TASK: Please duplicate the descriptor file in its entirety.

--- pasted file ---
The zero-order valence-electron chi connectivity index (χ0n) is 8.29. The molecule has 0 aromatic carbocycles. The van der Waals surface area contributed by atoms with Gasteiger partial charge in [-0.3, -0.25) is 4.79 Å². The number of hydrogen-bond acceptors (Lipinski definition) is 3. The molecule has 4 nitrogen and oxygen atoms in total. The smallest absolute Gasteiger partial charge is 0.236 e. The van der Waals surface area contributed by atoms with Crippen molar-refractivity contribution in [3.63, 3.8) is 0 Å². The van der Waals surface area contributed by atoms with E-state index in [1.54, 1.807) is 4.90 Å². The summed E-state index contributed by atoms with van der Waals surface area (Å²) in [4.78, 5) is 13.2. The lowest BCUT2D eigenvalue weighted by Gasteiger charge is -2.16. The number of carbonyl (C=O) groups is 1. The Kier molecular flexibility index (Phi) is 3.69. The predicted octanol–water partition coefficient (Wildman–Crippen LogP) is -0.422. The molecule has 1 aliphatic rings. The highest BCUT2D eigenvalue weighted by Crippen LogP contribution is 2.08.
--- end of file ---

The zero-order valence-electron chi connectivity index (χ0n) is 8.29. The molecule has 0 aromatic carbocycles. The van der Waals surface area contributed by atoms with Gasteiger partial charge in [-0.3, -0.25) is 4.79 Å². The number of hydrogen-bond acceptors (Lipinski definition) is 3. The molecule has 4 nitrogen and oxygen atoms in total. The smallest absolute Gasteiger partial charge is 0.236 e. The van der Waals surface area contributed by atoms with Crippen molar-refractivity contribution in [3.63, 3.8) is 0 Å². The van der Waals surface area contributed by atoms with E-state index in [1.54, 1.807) is 4.90 Å². The summed E-state index contributed by atoms with van der Waals surface area (Å²) in [4.78, 5) is 13.2. The lowest BCUT2D eigenvalue weighted by Gasteiger charge is -2.16. The number of carbonyl (C=O) groups is 1. The Kier molecular flexibility index (Phi) is 3.69. The predicted octanol–water partition coefficient (Wildman–Crippen LogP) is -0.422. The molecule has 1 aliphatic rings. The highest BCUT2D eigenvalue weighted by Crippen LogP contribution is 2.08.